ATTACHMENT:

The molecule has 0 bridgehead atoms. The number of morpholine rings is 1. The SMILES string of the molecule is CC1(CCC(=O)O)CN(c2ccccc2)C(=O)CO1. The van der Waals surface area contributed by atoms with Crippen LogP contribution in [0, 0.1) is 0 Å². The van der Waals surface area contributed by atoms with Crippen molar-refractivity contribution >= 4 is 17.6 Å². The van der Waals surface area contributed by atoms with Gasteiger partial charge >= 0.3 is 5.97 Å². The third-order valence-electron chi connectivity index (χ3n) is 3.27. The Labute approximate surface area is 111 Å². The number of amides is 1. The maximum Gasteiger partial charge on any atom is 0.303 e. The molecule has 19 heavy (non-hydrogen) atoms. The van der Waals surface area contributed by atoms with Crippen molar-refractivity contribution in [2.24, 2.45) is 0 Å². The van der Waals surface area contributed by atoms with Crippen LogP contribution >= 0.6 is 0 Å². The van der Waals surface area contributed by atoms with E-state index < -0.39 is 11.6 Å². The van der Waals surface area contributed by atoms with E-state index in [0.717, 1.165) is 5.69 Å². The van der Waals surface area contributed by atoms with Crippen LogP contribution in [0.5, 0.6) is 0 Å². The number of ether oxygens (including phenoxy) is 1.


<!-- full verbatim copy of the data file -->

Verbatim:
The molecule has 0 bridgehead atoms. The number of morpholine rings is 1. The SMILES string of the molecule is CC1(CCC(=O)O)CN(c2ccccc2)C(=O)CO1. The van der Waals surface area contributed by atoms with Crippen LogP contribution in [0, 0.1) is 0 Å². The van der Waals surface area contributed by atoms with Crippen molar-refractivity contribution >= 4 is 17.6 Å². The van der Waals surface area contributed by atoms with Gasteiger partial charge >= 0.3 is 5.97 Å². The third-order valence-electron chi connectivity index (χ3n) is 3.27. The Labute approximate surface area is 111 Å². The number of amides is 1. The maximum Gasteiger partial charge on any atom is 0.303 e. The molecule has 19 heavy (non-hydrogen) atoms. The van der Waals surface area contributed by atoms with Crippen molar-refractivity contribution in [2.24, 2.45) is 0 Å². The van der Waals surface area contributed by atoms with Crippen LogP contribution >= 0.6 is 0 Å². The van der Waals surface area contributed by atoms with E-state index < -0.39 is 11.6 Å². The van der Waals surface area contributed by atoms with E-state index in [0.717, 1.165) is 5.69 Å². The van der Waals surface area contributed by atoms with Crippen LogP contribution in [0.5, 0.6) is 0 Å². The number of ether oxygens (including phenoxy) is 1.